Studies suggest Housing Crisis may get worse
Landlord news by Madalena Penny
In the wake of Government changes being applied to the private rented sector, many landlords are probably wondering how these changes will affect them. It appears all well and good that the Government want to balance out the sector, but has anyone thought how these changes will affect tenants?
This week’s survey released by the NLA (National Landlords Association) suggests that one in five landlords are planning to reduce the size of their property portfolios. If so, the demand and supply quota for available housing stock could see rental prices soar.
The withdrawal of mortgage interest relief, a 3% surcharge on additional properties purchased by landlords, and the tenant fee ban due to be rolled out next year, has made investment in the private rented sector less appealing to many landlords.
But what does this mean for the tenant?
At least the letting fee ban will see off unscrupulous agents, and give the tenant some much needed respite against undue fees, but what about rent increases? In the long-term, it will be both landlord and tenant who suffer under changes to mortgage interest relief, and surcharges. Wouldn’t a business model that increases available housing, by making it easier for landlords to buy properties, increasing the number of affordable homes, and thus reduce the average price of rents be better? It’s a no-brainer really.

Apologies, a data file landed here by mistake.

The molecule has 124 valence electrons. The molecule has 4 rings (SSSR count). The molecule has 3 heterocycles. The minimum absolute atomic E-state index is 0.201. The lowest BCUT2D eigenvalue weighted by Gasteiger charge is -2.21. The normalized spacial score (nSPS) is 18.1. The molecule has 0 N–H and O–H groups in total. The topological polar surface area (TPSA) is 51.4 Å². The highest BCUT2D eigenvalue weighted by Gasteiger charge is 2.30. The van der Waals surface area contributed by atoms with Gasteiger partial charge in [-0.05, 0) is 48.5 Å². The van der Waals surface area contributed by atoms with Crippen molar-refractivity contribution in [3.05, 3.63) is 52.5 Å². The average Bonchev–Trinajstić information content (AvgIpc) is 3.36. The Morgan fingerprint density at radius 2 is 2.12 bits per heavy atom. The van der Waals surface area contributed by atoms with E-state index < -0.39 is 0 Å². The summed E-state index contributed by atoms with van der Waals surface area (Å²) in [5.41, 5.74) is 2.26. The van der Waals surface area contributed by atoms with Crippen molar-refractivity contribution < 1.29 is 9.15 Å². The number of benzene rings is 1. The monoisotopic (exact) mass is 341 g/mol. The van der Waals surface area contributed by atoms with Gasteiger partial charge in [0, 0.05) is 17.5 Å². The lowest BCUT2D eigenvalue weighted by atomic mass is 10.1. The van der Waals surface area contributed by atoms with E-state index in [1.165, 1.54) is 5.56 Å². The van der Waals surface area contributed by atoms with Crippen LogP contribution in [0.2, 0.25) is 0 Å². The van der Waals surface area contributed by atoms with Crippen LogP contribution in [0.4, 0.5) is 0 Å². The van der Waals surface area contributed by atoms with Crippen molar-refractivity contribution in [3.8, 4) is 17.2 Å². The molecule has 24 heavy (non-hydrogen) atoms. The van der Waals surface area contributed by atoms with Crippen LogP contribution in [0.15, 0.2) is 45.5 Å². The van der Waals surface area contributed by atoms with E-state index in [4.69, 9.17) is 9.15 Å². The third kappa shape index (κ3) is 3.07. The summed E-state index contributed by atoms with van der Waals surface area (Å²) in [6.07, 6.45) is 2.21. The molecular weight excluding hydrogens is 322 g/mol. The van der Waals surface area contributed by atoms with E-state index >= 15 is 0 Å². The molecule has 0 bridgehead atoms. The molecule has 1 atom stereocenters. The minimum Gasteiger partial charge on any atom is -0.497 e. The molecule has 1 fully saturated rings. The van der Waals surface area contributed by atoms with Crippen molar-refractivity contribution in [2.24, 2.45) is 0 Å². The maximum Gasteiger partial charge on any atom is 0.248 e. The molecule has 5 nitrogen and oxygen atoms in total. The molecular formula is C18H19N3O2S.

Last years study by the University of Reading, aptly titled ‘Understanding the Next Housing Crisis’, suggested that the UK would never build enough affordable homes, and that younger people would not be able to afford rising house prices, which are on average eight times peoples earnings. This, of course will add extra strain on the private rented sector, who will, no doubt be taking up the slack.
A spokesman for Shelter said:
“The housing crisis isn’t about houses – it’s about people. It’s the family struggling to meet the next month’s mortgage payment. The young family renting a rundown flat, wondering if they’ll ever be able to afford a home of their own. The children living in temporary accommodation, forced to change schools every time they move.”
Yes, there needs to be changes made to private rented sector, but fair ones that benefit all. What is needed is sound morals, good ethics, intelligent answers to a housing crisis, and above all a Government that can move this Country forward.